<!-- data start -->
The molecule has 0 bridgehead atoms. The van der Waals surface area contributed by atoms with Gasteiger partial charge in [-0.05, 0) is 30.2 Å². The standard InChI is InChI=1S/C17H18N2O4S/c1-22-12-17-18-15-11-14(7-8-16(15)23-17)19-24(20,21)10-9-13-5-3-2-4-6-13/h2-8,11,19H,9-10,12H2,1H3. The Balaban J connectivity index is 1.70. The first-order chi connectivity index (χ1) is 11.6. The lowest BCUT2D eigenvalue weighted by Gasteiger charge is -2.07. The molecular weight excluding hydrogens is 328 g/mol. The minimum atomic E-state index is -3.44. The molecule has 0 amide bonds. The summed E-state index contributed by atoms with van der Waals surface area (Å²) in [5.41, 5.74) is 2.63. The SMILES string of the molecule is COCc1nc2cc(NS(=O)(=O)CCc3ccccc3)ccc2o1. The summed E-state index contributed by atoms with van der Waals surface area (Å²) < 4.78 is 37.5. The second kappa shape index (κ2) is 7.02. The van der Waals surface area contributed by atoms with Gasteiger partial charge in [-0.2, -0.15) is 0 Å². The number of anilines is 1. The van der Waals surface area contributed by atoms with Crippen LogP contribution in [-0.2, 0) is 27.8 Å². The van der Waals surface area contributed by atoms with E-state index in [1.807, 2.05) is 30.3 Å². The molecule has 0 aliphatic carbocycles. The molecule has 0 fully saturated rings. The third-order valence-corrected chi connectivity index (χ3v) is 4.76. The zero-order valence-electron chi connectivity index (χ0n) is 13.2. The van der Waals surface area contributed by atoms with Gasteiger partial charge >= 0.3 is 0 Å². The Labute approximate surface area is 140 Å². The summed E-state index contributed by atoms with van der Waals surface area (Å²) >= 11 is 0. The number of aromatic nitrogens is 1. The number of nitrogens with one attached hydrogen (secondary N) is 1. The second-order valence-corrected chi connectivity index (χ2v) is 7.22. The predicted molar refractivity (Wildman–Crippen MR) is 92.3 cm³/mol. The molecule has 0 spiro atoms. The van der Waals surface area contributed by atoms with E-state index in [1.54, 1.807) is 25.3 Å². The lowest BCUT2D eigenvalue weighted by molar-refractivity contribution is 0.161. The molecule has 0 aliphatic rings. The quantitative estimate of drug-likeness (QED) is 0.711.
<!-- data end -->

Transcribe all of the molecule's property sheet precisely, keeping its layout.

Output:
The molecule has 0 bridgehead atoms. The van der Waals surface area contributed by atoms with Gasteiger partial charge in [-0.05, 0) is 30.2 Å². The standard InChI is InChI=1S/C17H18N2O4S/c1-22-12-17-18-15-11-14(7-8-16(15)23-17)19-24(20,21)10-9-13-5-3-2-4-6-13/h2-8,11,19H,9-10,12H2,1H3. The Balaban J connectivity index is 1.70. The first-order chi connectivity index (χ1) is 11.6. The lowest BCUT2D eigenvalue weighted by Gasteiger charge is -2.07. The molecular weight excluding hydrogens is 328 g/mol. The minimum atomic E-state index is -3.44. The molecule has 0 amide bonds. The summed E-state index contributed by atoms with van der Waals surface area (Å²) in [5.41, 5.74) is 2.63. The SMILES string of the molecule is COCc1nc2cc(NS(=O)(=O)CCc3ccccc3)ccc2o1. The summed E-state index contributed by atoms with van der Waals surface area (Å²) < 4.78 is 37.5. The second kappa shape index (κ2) is 7.02. The van der Waals surface area contributed by atoms with Gasteiger partial charge in [-0.2, -0.15) is 0 Å². The number of anilines is 1. The van der Waals surface area contributed by atoms with Crippen LogP contribution in [-0.2, 0) is 27.8 Å². The van der Waals surface area contributed by atoms with E-state index in [1.807, 2.05) is 30.3 Å². The molecule has 0 aliphatic carbocycles. The molecule has 0 fully saturated rings. The third-order valence-corrected chi connectivity index (χ3v) is 4.76. The zero-order valence-electron chi connectivity index (χ0n) is 13.2. The van der Waals surface area contributed by atoms with Gasteiger partial charge >= 0.3 is 0 Å². The Labute approximate surface area is 140 Å². The summed E-state index contributed by atoms with van der Waals surface area (Å²) >= 11 is 0. The number of aromatic nitrogens is 1. The number of nitrogens with one attached hydrogen (secondary N) is 1. The second-order valence-corrected chi connectivity index (χ2v) is 7.22. The predicted molar refractivity (Wildman–Crippen MR) is 92.3 cm³/mol. The molecule has 0 spiro atoms. The van der Waals surface area contributed by atoms with E-state index in [1.54, 1.807) is 25.3 Å². The lowest BCUT2D eigenvalue weighted by molar-refractivity contribution is 0.161. The molecule has 0 aliphatic rings. The quantitative estimate of drug-likeness (QED) is 0.711.